She has been heavily involved in the community, working for the Montreal Symphony Orchestra, la Cinematheque Québécoise, the Quebec federation for the environment, the Social policies committee of the Organisation for Economic Co-operation and Development (OECD), the Medical Council of Canada and the Société investissement jeunesse. She was also a member of the Institute for Intergovernmental Relations of Queen's University in Kingston, Ontario, as well as the McGill University Institute for Canadian Studies. She was the representative for Canada on the International Commission for Workers' Compensation.
Jerome-Forget entered politics in 1998. She became the MNA for Marguerite-Bourgeoys in the 1998 elections and would serve as the opposition party's critic in finances when the Parti Québécois had their second mandate as a majority government.
She was re-elected for a second term in the 2003 elections, in which the Liberals won a majority government, and became a prominent force inside Jean Charest's cabinet as she was named the president of the Treasury Board and the Minister of Public Administration and Government Services. She was also for half the mandate the Minister responsible for the Montreal region until 2005 when the responsibilities were given to Culture Minister Line Beauchamp.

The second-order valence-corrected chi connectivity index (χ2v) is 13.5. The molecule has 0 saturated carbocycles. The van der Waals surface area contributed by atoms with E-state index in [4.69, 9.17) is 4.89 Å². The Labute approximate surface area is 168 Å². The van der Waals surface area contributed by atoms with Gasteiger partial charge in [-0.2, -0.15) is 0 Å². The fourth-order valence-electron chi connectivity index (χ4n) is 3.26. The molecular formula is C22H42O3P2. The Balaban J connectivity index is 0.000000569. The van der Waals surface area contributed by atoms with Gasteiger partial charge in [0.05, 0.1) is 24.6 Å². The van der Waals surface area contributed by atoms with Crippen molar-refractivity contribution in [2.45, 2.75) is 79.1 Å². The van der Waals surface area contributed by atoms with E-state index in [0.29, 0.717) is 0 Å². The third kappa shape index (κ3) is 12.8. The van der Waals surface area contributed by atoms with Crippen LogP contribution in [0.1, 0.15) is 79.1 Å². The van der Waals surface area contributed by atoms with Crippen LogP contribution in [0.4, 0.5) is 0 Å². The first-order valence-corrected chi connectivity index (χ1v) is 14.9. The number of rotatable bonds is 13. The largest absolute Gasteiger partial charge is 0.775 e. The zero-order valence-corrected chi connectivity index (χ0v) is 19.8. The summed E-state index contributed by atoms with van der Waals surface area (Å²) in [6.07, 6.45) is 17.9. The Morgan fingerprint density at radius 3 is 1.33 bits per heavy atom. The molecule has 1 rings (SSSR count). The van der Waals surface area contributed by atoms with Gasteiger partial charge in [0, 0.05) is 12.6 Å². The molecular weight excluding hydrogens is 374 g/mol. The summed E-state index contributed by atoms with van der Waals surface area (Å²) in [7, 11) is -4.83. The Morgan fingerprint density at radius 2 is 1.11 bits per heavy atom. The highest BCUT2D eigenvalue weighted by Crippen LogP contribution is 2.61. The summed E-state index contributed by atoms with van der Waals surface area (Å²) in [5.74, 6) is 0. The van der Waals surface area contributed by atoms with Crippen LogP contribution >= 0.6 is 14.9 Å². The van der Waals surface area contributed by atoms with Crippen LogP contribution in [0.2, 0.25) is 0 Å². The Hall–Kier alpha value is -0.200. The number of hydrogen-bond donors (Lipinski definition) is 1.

As public administration minister she negotiated a six-year collective agreement covering half a million public sector employees and resolved a long-standing issue over pay equity affecting some 400,000, mostly female employees. As Treasury Board President she kept the nominal growth of public expenditure under 5% giving Quebec the slowest growing public sector of all Canadian governments. As a result, the credit rating of the Province of Quebec was increased on two occasions.
She also put together the most important infrastructure program in the history of Quebec ($41 billion for the first five years) and introduced in that province the concept of Public-Private Partnerships (or PFI) and to oversee it, she set up an agency that has won two international prizes for the quality of its work. Under these initiates, as she resigned her position in the government some $10 billion of projects from highways to teaching hospitals and concert hall were under way. The program was enhanced in her third (2009–2010) budget as an important element in her recession fighting strategy.